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Food justice: 4 ways to join the movement as a beginner



My struggle for food justice is rooted in love for my son. I was pregnant in 2012 and had trouble balancing two jobs. I didn’t always have enough money to feed myself and my growing baby. Fortunately, I qualified for the Special Supplemental Nutrition Program for women, toddlers, and children (WIC), but the grocery store that was within walking distance often had no WIC-eligible items. That meant I either had to get on the city bus and go to a grocery store in a more affluent neighborhood, or have items on my voucher that I desperately needed. But somehow I did it every month. I was able to feed myself and my son with healthy, well-rounded meals. I am proud that I was able to give my son a good start in nutrition. Not everyone has this privilege.

My son was born about a week earlier than I expected. I remember breastfeeding him in a courthouse while waiting for a representative of the House of Ruth, an organization that helps women, children, and families overcome difficulties such as domestic violence and homelessness. When I fed my baby, I felt like I was holding the whole world on my shoulders like a marbled atlas and protecting my son from all threats to black children. My heart was so heavy when he was so old. A year before my son was born, Tray was killed by Martin. Being in a residential complex didn̵

7;t protect Trayvon. Trayvon didn’t protect her being clever. Being a good mother might not be enough to protect my son. Still, I fight every day to make sure my son is fine and that my love and fear for him can be felt at every moment. Promoting food justice in our community – for people’s right to accessible, affordable, healthy food – is a key part of this mission.

We live in the separate city of Louisville, Kentucky. Louisville is becoming more diverse, but I still made a conscious decision to buy my two houses in the west end of the city, which is mostly black. Regardless of what outsiders think and what mainstream narratives say about violence, I feel much safer here than in a white or wealthy neighborhood. The problem, however, is that we’re stuck in a food desert.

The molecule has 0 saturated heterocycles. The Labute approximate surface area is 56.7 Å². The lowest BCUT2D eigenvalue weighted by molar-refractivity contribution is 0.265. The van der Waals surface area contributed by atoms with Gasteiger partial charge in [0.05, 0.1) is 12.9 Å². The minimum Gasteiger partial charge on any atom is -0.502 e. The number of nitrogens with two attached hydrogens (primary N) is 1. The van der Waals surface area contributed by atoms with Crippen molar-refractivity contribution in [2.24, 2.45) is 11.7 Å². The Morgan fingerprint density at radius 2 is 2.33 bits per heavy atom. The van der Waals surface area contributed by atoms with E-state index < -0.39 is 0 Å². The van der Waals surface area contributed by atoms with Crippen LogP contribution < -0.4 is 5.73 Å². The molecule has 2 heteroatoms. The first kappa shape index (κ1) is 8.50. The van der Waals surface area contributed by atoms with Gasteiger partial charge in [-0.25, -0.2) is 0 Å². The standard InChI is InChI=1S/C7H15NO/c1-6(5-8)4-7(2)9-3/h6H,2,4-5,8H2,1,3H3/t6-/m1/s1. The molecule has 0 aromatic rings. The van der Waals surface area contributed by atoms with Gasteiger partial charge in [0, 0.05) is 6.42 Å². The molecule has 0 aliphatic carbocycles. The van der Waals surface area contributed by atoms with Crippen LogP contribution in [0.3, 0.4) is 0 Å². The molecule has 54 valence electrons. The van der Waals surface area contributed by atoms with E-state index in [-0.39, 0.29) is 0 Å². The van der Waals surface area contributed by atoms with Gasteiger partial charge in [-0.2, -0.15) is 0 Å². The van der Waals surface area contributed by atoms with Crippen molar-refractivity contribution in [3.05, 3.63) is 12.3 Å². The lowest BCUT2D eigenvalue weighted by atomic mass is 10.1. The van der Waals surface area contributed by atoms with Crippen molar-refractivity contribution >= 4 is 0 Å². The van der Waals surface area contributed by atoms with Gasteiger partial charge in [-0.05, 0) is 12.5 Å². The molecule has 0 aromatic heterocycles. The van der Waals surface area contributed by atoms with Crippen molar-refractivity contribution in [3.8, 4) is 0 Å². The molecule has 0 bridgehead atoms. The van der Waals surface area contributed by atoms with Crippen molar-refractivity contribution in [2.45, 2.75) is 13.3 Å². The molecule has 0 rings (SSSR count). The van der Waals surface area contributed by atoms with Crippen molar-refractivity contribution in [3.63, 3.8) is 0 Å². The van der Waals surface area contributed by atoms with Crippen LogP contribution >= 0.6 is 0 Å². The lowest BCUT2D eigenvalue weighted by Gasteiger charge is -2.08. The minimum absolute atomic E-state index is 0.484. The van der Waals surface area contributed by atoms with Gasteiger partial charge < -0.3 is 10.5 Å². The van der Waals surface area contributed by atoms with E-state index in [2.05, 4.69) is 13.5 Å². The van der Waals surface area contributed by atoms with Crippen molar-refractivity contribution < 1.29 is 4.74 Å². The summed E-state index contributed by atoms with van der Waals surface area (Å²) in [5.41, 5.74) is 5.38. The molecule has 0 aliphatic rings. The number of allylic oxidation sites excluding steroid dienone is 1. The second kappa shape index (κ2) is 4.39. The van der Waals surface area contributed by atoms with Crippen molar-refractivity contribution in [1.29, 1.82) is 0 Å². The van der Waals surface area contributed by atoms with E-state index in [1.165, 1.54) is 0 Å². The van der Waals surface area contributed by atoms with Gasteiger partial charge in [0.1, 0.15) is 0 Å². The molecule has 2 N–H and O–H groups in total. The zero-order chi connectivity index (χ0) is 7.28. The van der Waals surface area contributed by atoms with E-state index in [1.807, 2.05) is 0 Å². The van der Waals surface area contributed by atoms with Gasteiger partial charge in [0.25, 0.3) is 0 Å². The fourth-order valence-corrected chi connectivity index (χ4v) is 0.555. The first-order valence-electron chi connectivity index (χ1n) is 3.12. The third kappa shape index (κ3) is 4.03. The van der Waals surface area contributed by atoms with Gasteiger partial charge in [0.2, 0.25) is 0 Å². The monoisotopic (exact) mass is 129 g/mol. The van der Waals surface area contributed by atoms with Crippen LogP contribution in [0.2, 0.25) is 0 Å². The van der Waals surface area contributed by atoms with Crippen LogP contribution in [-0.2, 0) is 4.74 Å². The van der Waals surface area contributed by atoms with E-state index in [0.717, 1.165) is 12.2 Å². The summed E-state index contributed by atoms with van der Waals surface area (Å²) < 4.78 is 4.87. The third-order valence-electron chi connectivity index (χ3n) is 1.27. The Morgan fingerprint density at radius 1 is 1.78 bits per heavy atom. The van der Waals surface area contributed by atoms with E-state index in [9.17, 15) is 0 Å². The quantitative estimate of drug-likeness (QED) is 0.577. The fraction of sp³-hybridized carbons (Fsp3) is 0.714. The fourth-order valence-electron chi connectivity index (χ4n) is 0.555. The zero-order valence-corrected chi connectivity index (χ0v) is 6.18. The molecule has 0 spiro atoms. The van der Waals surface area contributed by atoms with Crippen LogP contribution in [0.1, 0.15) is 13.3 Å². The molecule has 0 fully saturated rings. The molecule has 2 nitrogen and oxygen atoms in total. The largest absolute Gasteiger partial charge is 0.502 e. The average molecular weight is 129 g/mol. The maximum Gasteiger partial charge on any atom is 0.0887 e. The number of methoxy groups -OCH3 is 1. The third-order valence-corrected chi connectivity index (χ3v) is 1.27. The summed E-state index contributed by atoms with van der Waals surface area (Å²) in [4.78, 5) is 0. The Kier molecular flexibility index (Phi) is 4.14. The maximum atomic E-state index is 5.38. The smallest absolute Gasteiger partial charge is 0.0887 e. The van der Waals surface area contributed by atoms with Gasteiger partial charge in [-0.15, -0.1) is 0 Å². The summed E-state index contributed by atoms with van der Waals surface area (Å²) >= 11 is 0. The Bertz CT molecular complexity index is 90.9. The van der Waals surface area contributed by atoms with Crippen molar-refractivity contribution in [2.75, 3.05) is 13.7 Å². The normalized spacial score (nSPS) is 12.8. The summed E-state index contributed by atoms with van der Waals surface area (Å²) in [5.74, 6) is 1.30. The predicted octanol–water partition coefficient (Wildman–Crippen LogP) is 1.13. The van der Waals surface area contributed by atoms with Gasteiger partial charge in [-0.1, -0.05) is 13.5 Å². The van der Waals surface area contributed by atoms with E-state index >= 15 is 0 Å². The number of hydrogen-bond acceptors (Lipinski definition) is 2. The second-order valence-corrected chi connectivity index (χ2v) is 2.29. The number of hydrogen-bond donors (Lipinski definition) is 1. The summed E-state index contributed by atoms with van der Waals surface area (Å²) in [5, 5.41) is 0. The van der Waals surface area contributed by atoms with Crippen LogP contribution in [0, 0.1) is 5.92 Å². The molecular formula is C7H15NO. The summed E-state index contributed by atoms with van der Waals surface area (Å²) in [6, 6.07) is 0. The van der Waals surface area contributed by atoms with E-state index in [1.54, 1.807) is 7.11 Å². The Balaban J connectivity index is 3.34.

There are several ways to define a food desert, according to the U.S. Department of Agriculture, but it’s essentially a poor area with too few supermarkets or large grocery stores (the presence of such stores is the way the USDA accesses healthy people and healthy food tracks affordable food). Instead of a supermarket or large grocery store, most neighborhoods in the West End have a corner shop, liquor store, or grocery store, but they usually don’t have the capacity to process large quantities of food, and many don’t have technology to accept electronic benefits Transfer (EBT) or WIC. Life in a food desert is a subtle form of racism that pervades every facet of our lives. Long before COVID-19 threatened our safety, living in a food desert threatened our livelihood.

The most frequently cited figures on the subject say that 44,000 people in Louisville live in food deserts and 120,100 foods are unsafe, meaning that they do not have reliable access to adequate amounts of healthy food. More than once I took my son to a grocery store on the black side of town and accidentally bought long-expired milk. (Seeing armed police officers at the entrance to the store is just an insult to the injury. My son once asked me why they needed guns in a grocery store. It broke my heart.) USDA’s Food Access Research Atlas, The Food Deserts Mapped across the country, it is clear that many people in the West End of Louisville are at the interface between low income and below-average access to food. With nutrition so fundamental to health outcomes, it’s no surprise that the life expectancy of the predominantly black West End is up to 12.6 years shorter than in some predominantly white neighborhoods. According to a 2017 Louisville government report. Other factors certainly play a role here, but as the report notes, access to healthy food is a big factor.

As we have seen with COVID-19 and many other diseases that affect blacks disproportionately, a predominantly widespread social refrain is to blame black people for transferring these health consequences to ourselves. Instead, we need to hold systems and structures accountable for the racist ways they contribute to these health inequalities. Instead of blaming someone for french fries for breakfast, we need to reduce food apartheid and housing injustice, which often serve as obstacles to healthier options.


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